Jefferson Davis Statue In Texas Attacked As Confederate ‘Ties To Slavery’

A century old Jefferson Davis statue has come under attack by University of Texas students who claim that the Confederate president memorial is a reminder of slavery in the United States. Student leaders are even calling for the removal of the Davis statue, but those who wish to honor the memory of the Confederacy are fighting back.

In a related report by the Inquisitr, an Edward Snowden statue was illegally erected over a Brooklyn POW monument in order to honor the NSA whistleblower. Ironically, authorities were to quick to cover up the Snowden bust, although it was immediately replaced by a hologram.

In 1861, Jefferson Davis’ speech to the Senate explained why he believed a state had the right to secede from the Union.

“It is known to Senators who have served with me here, that I have for many years advocated, as an essential attribute of State sovereignty, the right of a State to secede from the Union… It has been a conviction of pressing necessity, it has been a belief that we are to be deprived in the Union of the rights which our fathers bequeathed to us, which has brought Mississippi into her present decision. She has heard proclaimed the theory that all men are created free and equal, and this made the basis of an attack upon her social institutions; and the sacred Declaration of Independence has been invoked to maintain the position of the equality of the races. That Declaration of Independence is to be construed by the circumstances and purposes for which it was made… They have no reference to the slave.”

Due to this history, students have already defaced the Jefferson Davis statue with messages like “Davis must fall” and “Emancipate UT.” The NAACP is helping lead the charge, since they say that Davis’ only connection to Texas was the state’s ties to the Confederate States of America.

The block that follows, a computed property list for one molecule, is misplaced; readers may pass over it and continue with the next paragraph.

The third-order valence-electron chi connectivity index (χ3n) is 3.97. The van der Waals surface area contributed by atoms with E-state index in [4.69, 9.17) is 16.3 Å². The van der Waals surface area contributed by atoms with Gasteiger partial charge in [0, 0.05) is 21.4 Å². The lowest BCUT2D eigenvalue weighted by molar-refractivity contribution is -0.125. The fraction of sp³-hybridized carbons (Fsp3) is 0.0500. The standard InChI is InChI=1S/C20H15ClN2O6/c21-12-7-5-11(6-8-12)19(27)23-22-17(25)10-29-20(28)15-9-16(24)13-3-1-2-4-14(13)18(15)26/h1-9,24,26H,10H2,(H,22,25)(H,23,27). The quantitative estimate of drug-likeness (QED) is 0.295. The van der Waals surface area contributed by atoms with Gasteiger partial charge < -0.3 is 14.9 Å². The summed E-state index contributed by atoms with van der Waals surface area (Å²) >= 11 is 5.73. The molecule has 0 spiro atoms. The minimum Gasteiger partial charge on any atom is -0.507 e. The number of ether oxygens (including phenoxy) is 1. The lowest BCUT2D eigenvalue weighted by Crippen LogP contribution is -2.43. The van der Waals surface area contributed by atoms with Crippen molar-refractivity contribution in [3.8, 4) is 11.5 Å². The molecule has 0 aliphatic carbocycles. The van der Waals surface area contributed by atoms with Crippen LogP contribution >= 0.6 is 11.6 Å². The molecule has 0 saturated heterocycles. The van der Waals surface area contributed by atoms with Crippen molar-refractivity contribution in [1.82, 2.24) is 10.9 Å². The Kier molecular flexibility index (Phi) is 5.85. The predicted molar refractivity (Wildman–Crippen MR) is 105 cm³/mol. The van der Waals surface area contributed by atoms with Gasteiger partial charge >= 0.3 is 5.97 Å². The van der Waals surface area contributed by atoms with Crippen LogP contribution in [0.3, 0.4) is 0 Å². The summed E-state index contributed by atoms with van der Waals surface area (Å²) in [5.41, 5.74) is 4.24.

“I think it’s offensive that you exalt Jefferson Davis but you don’t exalt Abraham Lincoln,” said Gary Bledsoe, president of the Texas NAACP.

University of Texas senior Jamie Nalley has joined the Student Government majority in adopting a resolution to remove the Jefferson Davis statue from the school grounds.

“We thought, there are those old ties to slavery and some would find it offensive,” he said.

Don Carleton, executive director of the Briscoe Center for American History at UT, claims the Jefferson Davis statue was commissioned during the early 1900s to remind everyone of states’ rights in relation to the federal government. According to Carleton, Confederate memorials were not built as a reminder of slavery.

As a middle ground solution, Carleton has also suggested adding plaques that explains the history of the Jefferson Davis statue.

“That’s not going to placate everyone, and I understand that, but I think it’s a lot better in explaining them to people rather than leaving it just as it is,” he said, according to the Associated Press.

The Texas Historical Commission has recognized more than 1,000 sites which honor the memory of the Confederacy. In fact, the number of locations and memorials is only growing, not shrinking, as time has passed. The Sons of Confederate Veterans believes their efforts are not racist or offensive, and they are calling on their political opponents to honor the diversity of the country’s history.

“I don’t think we’re trying to put up stuff just to put up stuff,” said Marshall Davis, spokesman for the Sons of Confederate Veterans in Texas. “We don’t want to impede anyone else from honoring their heroes. We would like to honor our heroes with the same consideration, tolerance, and diversity. The fact that the state of Texas joined the Confederate States of America is history. It happened. It’s not a matter of opinion.”

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[Image via Daily Texan Online]